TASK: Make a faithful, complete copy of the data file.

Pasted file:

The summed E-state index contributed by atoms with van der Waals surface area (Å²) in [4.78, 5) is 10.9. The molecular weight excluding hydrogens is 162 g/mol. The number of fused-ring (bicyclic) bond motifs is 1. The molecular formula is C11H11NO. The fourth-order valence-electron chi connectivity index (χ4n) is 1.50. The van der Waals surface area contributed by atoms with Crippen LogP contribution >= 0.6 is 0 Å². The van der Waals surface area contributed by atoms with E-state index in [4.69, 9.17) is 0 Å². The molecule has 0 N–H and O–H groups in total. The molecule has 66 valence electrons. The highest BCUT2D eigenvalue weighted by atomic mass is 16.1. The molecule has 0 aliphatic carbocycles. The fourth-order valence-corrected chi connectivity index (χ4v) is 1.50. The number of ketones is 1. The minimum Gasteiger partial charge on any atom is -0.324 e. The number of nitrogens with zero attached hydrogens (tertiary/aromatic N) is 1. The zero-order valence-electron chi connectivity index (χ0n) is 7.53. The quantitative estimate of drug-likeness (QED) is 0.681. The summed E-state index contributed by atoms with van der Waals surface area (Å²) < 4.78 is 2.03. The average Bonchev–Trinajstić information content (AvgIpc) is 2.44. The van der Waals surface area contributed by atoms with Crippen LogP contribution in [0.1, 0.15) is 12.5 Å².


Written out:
The summed E-state index contributed by atoms with van der Waals surface area (Å²) in [4.78, 5) is 10.9. The molecular weight excluding hydrogens is 162 g/mol. The number of fused-ring (bicyclic) bond motifs is 1. The molecular formula is C11H11NO. The fourth-order valence-electron chi connectivity index (χ4n) is 1.50. The van der Waals surface area contributed by atoms with Crippen LogP contribution >= 0.6 is 0 Å². The van der Waals surface area contributed by atoms with E-state index in [4.69, 9.17) is 0 Å². The molecule has 0 N–H and O–H groups in total. The molecule has 66 valence electrons. The highest BCUT2D eigenvalue weighted by atomic mass is 16.1. The molecule has 0 aliphatic carbocycles. The fourth-order valence-corrected chi connectivity index (χ4v) is 1.50. The number of ketones is 1. The minimum Gasteiger partial charge on any atom is -0.324 e. The number of nitrogens with zero attached hydrogens (tertiary/aromatic N) is 1. The zero-order valence-electron chi connectivity index (χ0n) is 7.53. The quantitative estimate of drug-likeness (QED) is 0.681. The summed E-state index contributed by atoms with van der Waals surface area (Å²) < 4.78 is 2.03. The average Bonchev–Trinajstić information content (AvgIpc) is 2.44. The van der Waals surface area contributed by atoms with Crippen LogP contribution in [0.1, 0.15) is 12.5 Å².